All posts by denni

Centralized exception handling

Exception handling is a very useful mechanism to improve a program’s robustness. In case an unexpected exception occurs, developers commonly write a code block as follows:

  // Do something
catch (Exception ex)
  // Log the exception
  // Notify the user about the exception

That code block is very often duplicated everywhere in the project. It is obviously not a good coding practice. Instead of duplicating, we should extract and promote it as a subroutine. That way, we can gain the following advantages:

  1. More maintainable; if the exception handling is kept in a single place, it is easy to apply future modifications.
  2. More productive; less amount of code to write (or copy) means less coding time and less possibility of error.
  3. Separation of concern; each routine will be much clearer since it is not polluted with exception handling, logging, and notification code blocks.

Centralized exception handling implementation

If you already have or willing to use Microsoft Enterprise Library, there is already the Exception Handling Application Block for you to use.

But you can easily implement your own. The basic idea is create a method with your exception handling block. This method must be able to accept and execute a code block. To achieve this we can use delegate. In .NET Framework 3.5, it is even simpler with the Action delegate.

The code executes inside the try block, while in the catch block, all necessary treatments (logging and notification) can be added.

The following is a sample skeleton of the implementation built as a method called TryExecute:

void TryExecute(Action code)
    code(); // Execute the passed code
  catch (Exception ex)
    // Log the exception
    // Notify the user
    // Add more things as required

Then, in your client code, you can just call it as follows:

void SomeMethod()
  // Send the code inside the block to the TryExecute() method.
  TryExecute(() =>
    // Do something

Easy, right?

LiquidSilver Beta released

As usual, it’s available at Codeplex.


  • HgContextclass
    • Added Execute(bool elevateContext, HgContextCode code) method.
    • (Breaking change) Removed the constructors and the IDisposable interface. The class now is static and can only be used via its static methods and delegates.
    • (Breaking change) Replaced the explicit delegates with action delegates.
  • HgListItemclass
    • Fixed a bug in the SetLookup method.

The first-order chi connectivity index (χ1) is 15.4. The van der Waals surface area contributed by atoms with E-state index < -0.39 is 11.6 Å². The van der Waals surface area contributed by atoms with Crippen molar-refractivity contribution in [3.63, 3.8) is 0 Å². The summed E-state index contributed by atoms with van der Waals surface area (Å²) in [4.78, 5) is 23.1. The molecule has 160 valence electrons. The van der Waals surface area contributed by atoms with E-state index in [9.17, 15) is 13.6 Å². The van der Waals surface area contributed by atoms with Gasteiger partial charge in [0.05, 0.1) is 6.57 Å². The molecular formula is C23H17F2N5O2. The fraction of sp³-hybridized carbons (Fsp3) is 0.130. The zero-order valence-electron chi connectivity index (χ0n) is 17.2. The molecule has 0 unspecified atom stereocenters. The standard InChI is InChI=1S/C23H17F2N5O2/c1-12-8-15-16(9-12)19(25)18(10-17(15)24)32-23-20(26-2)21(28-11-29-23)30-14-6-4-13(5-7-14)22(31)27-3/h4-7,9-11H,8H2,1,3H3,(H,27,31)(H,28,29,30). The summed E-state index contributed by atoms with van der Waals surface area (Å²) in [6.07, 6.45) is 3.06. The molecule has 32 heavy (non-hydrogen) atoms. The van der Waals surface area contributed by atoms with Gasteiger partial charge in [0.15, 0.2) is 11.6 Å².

• Added parser methods for GUID type.
    • Renamed HgListItem.ID to HgListItem.Id.
  • HgRoleclass
    • Refactored HgRole.DoesPrincipalsContainUser to remove unnecessary type casting.
  • Miscellaneous
    • Added a CA (Code Analysis) custom dictionary to make exception for Hg keywords.
    • Removed all CA message suppressions for Hg casing.
    • Added the LiquidSilver.HgImpersonationContext class for impersonation purpose.
  • LiquidSilver.Extra project
    • Added the UserControlLoader Web part to load and manage user control.
  • LiquidSilver.Tests project
    • Added this project for unit testing.
    • Added some tests for HgContext and HgList.

C# constants best practice

In C# there are two way to define constants, using const and readonly. Some may say that there is the enum keyword, but it’s actually a group of const. In case you don’t know, there are some important differences between these two keywords:

const readonly
It is always a static class member. It can be a static or instance class member.
The value is evaluated at compile time. Therefore, the only
possible values for constants of reference types are string and null.
The value is evaluated at run time and embedded to every assembly that uses it. Therefore, the values for
readonly fields can be the output of method calls.
It has to be initialized at the declaration. It can be initialized at the declaration or the class constructor.
It can be used to construct enumerated values. It cannot be used to construct enumerated values.
It can be used to construct attributes. It cannot be used to construct attributes.

Based on the differences, we can establish a practice when to use const and readonly.

Use const:

  1. To construct enumerated values.
  2. To construct attributes.
  3. When you are sure that the value will never change between releases, for example, mathematical constants (pi, Euler’s number, golden ratio, and so on).
  4. When declared inside a class with internal modifier. The internal modifier ensures the fields cannot be used in another assembly, thus eliminating versioning issues when the value is changed.

Use readonly:

  1. When you need to assign the value with an output of a function.
  2. When you need to assign the value in the constructor.
  3. When the fields are going to be used by other assemblies. This prevents the value from being embedded to the assembly, hence there will be no issues even if the value of the fields are changed.
  4. When declared inside a class with public modifier. The public modifier indicates that the class is available to be used by other assemblies, hence there can be a versioning issue if const is used instead of readonly.